NASA’s Cassini spacecraft made its final close approach to Saturn’s small, icy moon Dione this week, capturing new crystal clear images of its cratered surface.
The spacecraft passed above Dione’s surface Monday at a mere 295 miles, making it the fifth close encounter with the moon during its mission at Saturn. It made its closest flyby around Dione in December 2011 at a distance of 60 miles. The images arrived on Earth Thursday.
"I am moved, as I know everyone else is, looking at these exquisite images of Dione's surface and crescent, and knowing that they are the last we will see of this far-off world for a very long time to come," said Carolyn Porco, Cassini imaging team leader at the Space Science Institute in Boulder, Colo.
"Right down to the last, Cassini has faithfully delivered another extraordinary set of riches. How lucky we have been."
Scientists from NASA, the European Space Agency (ESA) and the Italian space agency, Agenzia Spaziale Italiana (ASI), launched Cassini in 1997 to orbit Saturn and study its system in detail over a four-year period.
With a scientific probe called Huygens onboard, the spacecraft reached Saturn in 2004. Since then, astronomers have been able to get a glimpse at the ringed planet’s diverse moons, the largest collection orbiting any planet in our solar system.
Because this week’s flyby focused on gravity science rather than imaging, Cassini’s camera wasn’t controlling where the spacecraft aimed, complicating its ability to capture clear images. Yet the craft managed to snap two photos of Dione with the highest resolution yet.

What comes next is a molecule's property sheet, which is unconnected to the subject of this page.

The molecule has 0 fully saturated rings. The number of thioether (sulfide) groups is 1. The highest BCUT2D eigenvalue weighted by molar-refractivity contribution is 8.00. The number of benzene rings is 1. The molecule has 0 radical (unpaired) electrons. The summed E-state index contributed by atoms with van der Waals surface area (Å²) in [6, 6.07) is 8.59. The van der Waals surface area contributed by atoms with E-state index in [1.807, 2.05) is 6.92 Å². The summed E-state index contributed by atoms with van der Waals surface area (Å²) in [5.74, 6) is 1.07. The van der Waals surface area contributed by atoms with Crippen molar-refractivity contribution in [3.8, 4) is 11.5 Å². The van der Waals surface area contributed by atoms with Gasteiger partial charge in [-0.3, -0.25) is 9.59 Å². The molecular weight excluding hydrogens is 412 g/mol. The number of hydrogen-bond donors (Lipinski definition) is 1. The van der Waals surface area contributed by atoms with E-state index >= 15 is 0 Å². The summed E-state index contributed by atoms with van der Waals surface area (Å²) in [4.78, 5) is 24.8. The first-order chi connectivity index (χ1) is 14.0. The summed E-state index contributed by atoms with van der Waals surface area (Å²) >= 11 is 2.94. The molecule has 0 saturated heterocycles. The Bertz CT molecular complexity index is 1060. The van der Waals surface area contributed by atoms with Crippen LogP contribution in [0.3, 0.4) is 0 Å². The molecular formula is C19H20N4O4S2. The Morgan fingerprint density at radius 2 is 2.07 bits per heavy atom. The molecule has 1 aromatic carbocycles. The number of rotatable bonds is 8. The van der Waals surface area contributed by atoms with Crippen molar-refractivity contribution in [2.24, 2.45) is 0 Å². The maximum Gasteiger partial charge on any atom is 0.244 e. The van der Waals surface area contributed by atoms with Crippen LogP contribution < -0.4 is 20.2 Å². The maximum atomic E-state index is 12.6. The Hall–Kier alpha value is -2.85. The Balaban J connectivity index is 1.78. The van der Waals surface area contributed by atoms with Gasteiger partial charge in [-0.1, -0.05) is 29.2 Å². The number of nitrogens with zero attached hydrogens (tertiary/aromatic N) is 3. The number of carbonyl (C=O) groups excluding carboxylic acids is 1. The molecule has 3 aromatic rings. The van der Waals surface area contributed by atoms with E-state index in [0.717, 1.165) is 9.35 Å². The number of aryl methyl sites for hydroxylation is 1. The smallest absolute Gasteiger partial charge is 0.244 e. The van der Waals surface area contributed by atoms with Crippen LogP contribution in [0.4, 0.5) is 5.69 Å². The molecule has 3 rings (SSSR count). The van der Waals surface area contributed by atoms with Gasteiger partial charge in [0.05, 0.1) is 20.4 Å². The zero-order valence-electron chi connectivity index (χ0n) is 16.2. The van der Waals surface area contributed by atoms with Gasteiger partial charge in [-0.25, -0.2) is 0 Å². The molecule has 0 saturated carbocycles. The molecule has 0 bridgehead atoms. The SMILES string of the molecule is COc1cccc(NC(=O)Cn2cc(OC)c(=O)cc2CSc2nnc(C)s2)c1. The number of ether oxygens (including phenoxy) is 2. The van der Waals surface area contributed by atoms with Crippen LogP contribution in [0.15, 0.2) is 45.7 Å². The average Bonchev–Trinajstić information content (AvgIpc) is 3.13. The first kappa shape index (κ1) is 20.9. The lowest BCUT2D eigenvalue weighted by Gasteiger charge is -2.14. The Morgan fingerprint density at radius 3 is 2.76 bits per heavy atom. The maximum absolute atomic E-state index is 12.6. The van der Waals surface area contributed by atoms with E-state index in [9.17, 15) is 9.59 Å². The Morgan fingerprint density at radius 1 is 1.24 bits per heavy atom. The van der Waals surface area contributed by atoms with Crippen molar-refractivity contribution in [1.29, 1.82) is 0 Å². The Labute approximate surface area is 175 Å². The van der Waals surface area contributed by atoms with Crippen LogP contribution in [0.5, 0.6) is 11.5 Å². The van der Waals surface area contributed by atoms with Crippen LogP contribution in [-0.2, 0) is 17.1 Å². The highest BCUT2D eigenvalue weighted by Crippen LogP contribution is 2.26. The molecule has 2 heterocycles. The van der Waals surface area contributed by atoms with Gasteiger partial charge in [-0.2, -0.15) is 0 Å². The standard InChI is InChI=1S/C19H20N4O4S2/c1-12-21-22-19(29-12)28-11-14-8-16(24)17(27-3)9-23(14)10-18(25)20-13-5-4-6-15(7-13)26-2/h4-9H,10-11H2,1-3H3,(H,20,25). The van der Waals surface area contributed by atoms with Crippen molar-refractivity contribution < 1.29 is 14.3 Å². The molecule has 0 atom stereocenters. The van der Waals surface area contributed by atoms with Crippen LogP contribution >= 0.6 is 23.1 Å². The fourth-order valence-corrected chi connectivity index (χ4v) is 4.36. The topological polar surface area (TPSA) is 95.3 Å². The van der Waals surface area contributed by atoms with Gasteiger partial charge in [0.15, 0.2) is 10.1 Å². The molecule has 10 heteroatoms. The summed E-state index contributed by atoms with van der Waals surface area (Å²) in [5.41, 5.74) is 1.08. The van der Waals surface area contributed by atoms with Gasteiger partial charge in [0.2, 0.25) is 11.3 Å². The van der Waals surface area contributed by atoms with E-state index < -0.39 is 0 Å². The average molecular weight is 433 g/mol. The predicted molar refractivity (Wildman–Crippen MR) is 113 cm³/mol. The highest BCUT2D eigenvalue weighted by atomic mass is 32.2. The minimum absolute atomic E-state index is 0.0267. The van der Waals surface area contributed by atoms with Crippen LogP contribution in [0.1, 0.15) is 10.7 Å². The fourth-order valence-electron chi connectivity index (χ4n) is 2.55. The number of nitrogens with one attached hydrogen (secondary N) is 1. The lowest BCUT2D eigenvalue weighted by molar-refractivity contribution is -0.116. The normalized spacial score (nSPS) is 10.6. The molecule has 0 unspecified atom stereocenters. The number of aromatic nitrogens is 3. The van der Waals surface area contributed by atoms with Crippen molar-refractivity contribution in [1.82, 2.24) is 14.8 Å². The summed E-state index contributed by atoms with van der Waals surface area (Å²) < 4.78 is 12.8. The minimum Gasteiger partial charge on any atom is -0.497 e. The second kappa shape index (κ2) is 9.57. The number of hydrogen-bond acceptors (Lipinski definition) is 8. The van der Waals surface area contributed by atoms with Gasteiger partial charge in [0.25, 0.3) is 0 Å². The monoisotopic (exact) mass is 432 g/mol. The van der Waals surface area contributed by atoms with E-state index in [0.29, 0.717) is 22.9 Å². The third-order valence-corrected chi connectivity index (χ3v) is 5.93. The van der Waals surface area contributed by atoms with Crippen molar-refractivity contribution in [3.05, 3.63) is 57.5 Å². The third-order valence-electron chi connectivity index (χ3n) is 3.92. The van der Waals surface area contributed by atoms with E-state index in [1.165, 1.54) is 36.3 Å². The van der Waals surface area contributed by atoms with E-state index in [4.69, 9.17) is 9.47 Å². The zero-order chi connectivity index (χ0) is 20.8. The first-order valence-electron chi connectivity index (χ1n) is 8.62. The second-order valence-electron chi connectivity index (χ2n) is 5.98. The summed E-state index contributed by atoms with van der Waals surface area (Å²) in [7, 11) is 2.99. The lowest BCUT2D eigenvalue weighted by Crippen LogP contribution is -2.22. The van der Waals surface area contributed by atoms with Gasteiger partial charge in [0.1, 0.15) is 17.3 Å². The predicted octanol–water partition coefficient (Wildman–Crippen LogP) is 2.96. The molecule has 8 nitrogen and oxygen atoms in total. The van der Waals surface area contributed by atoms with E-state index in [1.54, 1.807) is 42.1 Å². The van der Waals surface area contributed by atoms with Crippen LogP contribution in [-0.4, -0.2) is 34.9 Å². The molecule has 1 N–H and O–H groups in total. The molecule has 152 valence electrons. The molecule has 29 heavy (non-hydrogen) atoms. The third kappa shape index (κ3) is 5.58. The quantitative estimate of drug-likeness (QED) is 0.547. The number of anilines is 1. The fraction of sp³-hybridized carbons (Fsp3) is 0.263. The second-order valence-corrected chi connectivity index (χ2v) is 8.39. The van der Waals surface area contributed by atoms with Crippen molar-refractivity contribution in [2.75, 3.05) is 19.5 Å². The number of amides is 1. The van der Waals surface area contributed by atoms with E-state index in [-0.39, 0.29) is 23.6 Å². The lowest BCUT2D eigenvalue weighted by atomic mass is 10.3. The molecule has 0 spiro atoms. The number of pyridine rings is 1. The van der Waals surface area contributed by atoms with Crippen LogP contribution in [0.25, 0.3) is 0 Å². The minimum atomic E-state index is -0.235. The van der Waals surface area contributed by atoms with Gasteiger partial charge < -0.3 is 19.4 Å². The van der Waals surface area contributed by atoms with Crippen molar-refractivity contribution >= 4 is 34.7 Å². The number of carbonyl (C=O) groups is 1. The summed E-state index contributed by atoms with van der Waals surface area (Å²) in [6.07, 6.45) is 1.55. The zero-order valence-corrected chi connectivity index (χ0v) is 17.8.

"We had just enough time to snap a few images, giving us nice, high resolution looks at the surface," said Tilmann Denk, a Cassini participating scientist at Freie University in Berlin.
"We were able to make use of reflected sunlight from Saturn as an additional light source, which revealed details in the shadows of some of the images."
Over the next few months, astronomers with the Cassini mission will study data from this gravity science experiment along with magnetosphere and plasma science instruments to search for clues about Dione’s interior structure and the processes affecting its surface.
Cassini will make only a handful of close flybys around Saturn’s large, icy moons this year. After December 2015, it will orbit the planet’s moons at greater distances until its mission comes to an end in late 2017. During the "Grand Finale," the mission’s final year, Cassini will repeatedly dive through space between Saturn and its rings.